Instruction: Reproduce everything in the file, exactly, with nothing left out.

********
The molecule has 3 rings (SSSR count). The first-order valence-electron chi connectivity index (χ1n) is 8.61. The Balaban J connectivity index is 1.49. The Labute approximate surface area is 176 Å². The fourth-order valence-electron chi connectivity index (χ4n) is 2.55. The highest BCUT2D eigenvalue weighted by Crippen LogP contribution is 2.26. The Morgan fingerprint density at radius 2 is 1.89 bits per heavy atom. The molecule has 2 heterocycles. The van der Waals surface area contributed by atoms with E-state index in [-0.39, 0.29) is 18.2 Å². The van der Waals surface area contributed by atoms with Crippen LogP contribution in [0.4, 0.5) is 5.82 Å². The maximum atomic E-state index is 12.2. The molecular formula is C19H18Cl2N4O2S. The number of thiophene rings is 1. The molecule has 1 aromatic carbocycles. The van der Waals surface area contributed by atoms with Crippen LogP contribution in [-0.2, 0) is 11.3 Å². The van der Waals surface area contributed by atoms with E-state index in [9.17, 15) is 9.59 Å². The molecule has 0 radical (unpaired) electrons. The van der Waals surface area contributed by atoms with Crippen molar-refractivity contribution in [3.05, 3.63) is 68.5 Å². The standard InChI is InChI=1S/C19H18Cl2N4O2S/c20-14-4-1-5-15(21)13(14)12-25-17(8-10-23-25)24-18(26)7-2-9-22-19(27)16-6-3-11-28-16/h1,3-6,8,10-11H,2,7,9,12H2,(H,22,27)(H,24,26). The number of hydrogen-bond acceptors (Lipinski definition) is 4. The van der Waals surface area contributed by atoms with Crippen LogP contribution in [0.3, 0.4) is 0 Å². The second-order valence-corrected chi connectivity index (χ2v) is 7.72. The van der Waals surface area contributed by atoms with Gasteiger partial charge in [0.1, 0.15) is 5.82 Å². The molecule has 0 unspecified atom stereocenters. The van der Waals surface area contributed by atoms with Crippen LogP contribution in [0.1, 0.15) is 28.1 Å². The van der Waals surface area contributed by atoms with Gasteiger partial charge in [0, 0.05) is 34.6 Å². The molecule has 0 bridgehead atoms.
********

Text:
The molecule has 3 rings (SSSR count). The first-order valence-electron chi connectivity index (χ1n) is 8.61. The Balaban J connectivity index is 1.49. The Labute approximate surface area is 176 Å². The fourth-order valence-electron chi connectivity index (χ4n) is 2.55. The highest BCUT2D eigenvalue weighted by Crippen LogP contribution is 2.26. The Morgan fingerprint density at radius 2 is 1.89 bits per heavy atom. The molecule has 2 heterocycles. The van der Waals surface area contributed by atoms with E-state index in [-0.39, 0.29) is 18.2 Å². The van der Waals surface area contributed by atoms with Crippen LogP contribution in [0.4, 0.5) is 5.82 Å². The maximum atomic E-state index is 12.2. The molecular formula is C19H18Cl2N4O2S. The number of thiophene rings is 1. The molecule has 1 aromatic carbocycles. The van der Waals surface area contributed by atoms with Crippen LogP contribution in [-0.2, 0) is 11.3 Å². The van der Waals surface area contributed by atoms with E-state index in [9.17, 15) is 9.59 Å². The molecule has 0 radical (unpaired) electrons. The van der Waals surface area contributed by atoms with Crippen molar-refractivity contribution in [3.05, 3.63) is 68.5 Å². The standard InChI is InChI=1S/C19H18Cl2N4O2S/c20-14-4-1-5-15(21)13(14)12-25-17(8-10-23-25)24-18(26)7-2-9-22-19(27)16-6-3-11-28-16/h1,3-6,8,10-11H,2,7,9,12H2,(H,22,27)(H,24,26). The number of hydrogen-bond acceptors (Lipinski definition) is 4. The van der Waals surface area contributed by atoms with Crippen LogP contribution in [0.3, 0.4) is 0 Å². The second-order valence-corrected chi connectivity index (χ2v) is 7.72. The van der Waals surface area contributed by atoms with Gasteiger partial charge in [0.1, 0.15) is 5.82 Å². The molecule has 0 unspecified atom stereocenters. The van der Waals surface area contributed by atoms with Crippen LogP contribution in [0.1, 0.15) is 28.1 Å². The van der Waals surface area contributed by atoms with Gasteiger partial charge in [0, 0.05) is 34.6 Å². The molecule has 0 bridgehead atoms.